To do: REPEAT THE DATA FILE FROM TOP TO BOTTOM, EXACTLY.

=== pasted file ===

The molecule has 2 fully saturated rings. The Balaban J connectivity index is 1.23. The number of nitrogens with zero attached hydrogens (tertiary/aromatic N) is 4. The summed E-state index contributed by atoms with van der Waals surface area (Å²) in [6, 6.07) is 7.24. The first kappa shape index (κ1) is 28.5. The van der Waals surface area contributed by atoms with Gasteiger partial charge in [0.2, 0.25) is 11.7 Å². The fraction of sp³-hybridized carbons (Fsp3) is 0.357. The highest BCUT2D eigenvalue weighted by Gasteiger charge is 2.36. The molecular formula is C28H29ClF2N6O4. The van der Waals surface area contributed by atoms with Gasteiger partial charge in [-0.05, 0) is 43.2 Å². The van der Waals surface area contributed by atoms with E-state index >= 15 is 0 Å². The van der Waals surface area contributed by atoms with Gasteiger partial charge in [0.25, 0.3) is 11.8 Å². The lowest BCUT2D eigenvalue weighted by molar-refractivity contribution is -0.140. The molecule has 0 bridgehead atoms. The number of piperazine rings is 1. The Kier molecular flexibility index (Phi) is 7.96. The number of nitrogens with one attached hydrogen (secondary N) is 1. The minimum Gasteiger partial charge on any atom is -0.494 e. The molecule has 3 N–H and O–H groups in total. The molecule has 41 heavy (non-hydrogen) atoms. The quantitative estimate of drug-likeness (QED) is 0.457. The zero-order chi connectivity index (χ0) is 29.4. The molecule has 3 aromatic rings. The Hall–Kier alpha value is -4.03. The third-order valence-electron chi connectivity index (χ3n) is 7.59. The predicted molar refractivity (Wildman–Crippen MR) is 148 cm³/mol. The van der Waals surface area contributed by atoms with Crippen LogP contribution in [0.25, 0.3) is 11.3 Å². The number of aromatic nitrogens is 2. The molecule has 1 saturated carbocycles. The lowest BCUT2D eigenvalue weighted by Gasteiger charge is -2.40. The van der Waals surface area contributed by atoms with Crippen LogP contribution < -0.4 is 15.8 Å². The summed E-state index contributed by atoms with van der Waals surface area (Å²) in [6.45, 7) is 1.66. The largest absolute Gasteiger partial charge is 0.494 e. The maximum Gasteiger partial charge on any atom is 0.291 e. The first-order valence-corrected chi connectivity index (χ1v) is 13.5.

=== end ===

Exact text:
The molecule has 2 fully saturated rings. The Balaban J connectivity index is 1.23. The number of nitrogens with zero attached hydrogens (tertiary/aromatic N) is 4. The summed E-state index contributed by atoms with van der Waals surface area (Å²) in [6, 6.07) is 7.24. The first kappa shape index (κ1) is 28.5. The van der Waals surface area contributed by atoms with Gasteiger partial charge in [0.2, 0.25) is 11.7 Å². The fraction of sp³-hybridized carbons (Fsp3) is 0.357. The highest BCUT2D eigenvalue weighted by Gasteiger charge is 2.36. The molecular formula is C28H29ClF2N6O4. The van der Waals surface area contributed by atoms with Gasteiger partial charge in [-0.05, 0) is 43.2 Å². The van der Waals surface area contributed by atoms with E-state index >= 15 is 0 Å². The van der Waals surface area contributed by atoms with Gasteiger partial charge in [0.25, 0.3) is 11.8 Å². The lowest BCUT2D eigenvalue weighted by molar-refractivity contribution is -0.140. The molecule has 0 bridgehead atoms. The number of piperazine rings is 1. The Kier molecular flexibility index (Phi) is 7.96. The number of nitrogens with one attached hydrogen (secondary N) is 1. The minimum Gasteiger partial charge on any atom is -0.494 e. The molecule has 3 N–H and O–H groups in total. The molecule has 41 heavy (non-hydrogen) atoms. The quantitative estimate of drug-likeness (QED) is 0.457. The zero-order chi connectivity index (χ0) is 29.4. The molecule has 3 aromatic rings. The Hall–Kier alpha value is -4.03. The third-order valence-electron chi connectivity index (χ3n) is 7.59. The predicted molar refractivity (Wildman–Crippen MR) is 148 cm³/mol. The van der Waals surface area contributed by atoms with Crippen LogP contribution in [0.25, 0.3) is 11.3 Å². The number of aromatic nitrogens is 2. The molecule has 1 saturated carbocycles. The lowest BCUT2D eigenvalue weighted by Gasteiger charge is -2.40. The van der Waals surface area contributed by atoms with Crippen LogP contribution < -0.4 is 15.8 Å². The summed E-state index contributed by atoms with van der Waals surface area (Å²) in [6.45, 7) is 1.66. The largest absolute Gasteiger partial charge is 0.494 e. The maximum Gasteiger partial charge on any atom is 0.291 e. The first-order valence-corrected chi connectivity index (χ1v) is 13.5.